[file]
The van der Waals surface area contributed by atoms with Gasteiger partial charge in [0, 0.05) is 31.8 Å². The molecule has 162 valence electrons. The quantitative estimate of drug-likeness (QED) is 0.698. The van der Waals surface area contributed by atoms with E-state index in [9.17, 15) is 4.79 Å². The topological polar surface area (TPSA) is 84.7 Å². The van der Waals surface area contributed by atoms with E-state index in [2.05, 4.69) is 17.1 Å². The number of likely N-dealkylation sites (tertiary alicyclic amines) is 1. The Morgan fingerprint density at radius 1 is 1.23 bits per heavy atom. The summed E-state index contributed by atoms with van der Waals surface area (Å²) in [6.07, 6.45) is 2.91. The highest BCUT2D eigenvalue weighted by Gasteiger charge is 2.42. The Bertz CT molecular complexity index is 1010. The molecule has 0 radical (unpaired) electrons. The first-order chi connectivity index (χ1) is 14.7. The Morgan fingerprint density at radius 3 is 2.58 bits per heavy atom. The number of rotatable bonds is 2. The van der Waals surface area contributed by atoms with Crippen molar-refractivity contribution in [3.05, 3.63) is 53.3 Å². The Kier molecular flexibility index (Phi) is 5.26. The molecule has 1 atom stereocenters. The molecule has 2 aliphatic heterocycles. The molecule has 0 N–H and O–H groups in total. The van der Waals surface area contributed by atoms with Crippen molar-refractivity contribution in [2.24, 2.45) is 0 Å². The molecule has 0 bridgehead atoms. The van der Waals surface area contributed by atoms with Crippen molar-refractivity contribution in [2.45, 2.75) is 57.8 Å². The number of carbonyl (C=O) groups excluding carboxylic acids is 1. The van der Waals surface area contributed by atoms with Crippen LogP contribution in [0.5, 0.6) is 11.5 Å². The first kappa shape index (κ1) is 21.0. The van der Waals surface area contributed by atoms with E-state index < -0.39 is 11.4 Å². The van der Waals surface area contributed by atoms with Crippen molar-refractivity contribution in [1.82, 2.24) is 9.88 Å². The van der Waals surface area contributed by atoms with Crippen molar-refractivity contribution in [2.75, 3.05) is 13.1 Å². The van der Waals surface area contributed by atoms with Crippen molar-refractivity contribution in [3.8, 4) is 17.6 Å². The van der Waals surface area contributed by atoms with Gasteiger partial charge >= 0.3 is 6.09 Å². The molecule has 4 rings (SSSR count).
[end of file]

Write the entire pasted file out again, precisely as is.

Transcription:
The van der Waals surface area contributed by atoms with Gasteiger partial charge in [0, 0.05) is 31.8 Å². The molecule has 162 valence electrons. The quantitative estimate of drug-likeness (QED) is 0.698. The van der Waals surface area contributed by atoms with E-state index in [9.17, 15) is 4.79 Å². The topological polar surface area (TPSA) is 84.7 Å². The van der Waals surface area contributed by atoms with E-state index in [2.05, 4.69) is 17.1 Å². The number of likely N-dealkylation sites (tertiary alicyclic amines) is 1. The Morgan fingerprint density at radius 1 is 1.23 bits per heavy atom. The summed E-state index contributed by atoms with van der Waals surface area (Å²) in [6.07, 6.45) is 2.91. The highest BCUT2D eigenvalue weighted by Gasteiger charge is 2.42. The Bertz CT molecular complexity index is 1010. The molecule has 0 radical (unpaired) electrons. The first-order chi connectivity index (χ1) is 14.7. The Morgan fingerprint density at radius 3 is 2.58 bits per heavy atom. The number of rotatable bonds is 2. The van der Waals surface area contributed by atoms with Crippen molar-refractivity contribution in [3.05, 3.63) is 53.3 Å². The Kier molecular flexibility index (Phi) is 5.26. The molecule has 1 atom stereocenters. The molecule has 2 aliphatic heterocycles. The molecule has 0 N–H and O–H groups in total. The van der Waals surface area contributed by atoms with Crippen molar-refractivity contribution in [2.24, 2.45) is 0 Å². The molecule has 0 bridgehead atoms. The van der Waals surface area contributed by atoms with Crippen molar-refractivity contribution in [2.45, 2.75) is 57.8 Å². The number of carbonyl (C=O) groups excluding carboxylic acids is 1. The van der Waals surface area contributed by atoms with Crippen LogP contribution in [0.5, 0.6) is 11.5 Å². The first kappa shape index (κ1) is 21.0. The van der Waals surface area contributed by atoms with E-state index < -0.39 is 11.4 Å². The van der Waals surface area contributed by atoms with Crippen molar-refractivity contribution in [1.82, 2.24) is 9.88 Å². The van der Waals surface area contributed by atoms with Crippen molar-refractivity contribution in [2.75, 3.05) is 13.1 Å². The van der Waals surface area contributed by atoms with Crippen molar-refractivity contribution in [3.8, 4) is 17.6 Å². The van der Waals surface area contributed by atoms with Gasteiger partial charge >= 0.3 is 6.09 Å². The molecule has 4 rings (SSSR count).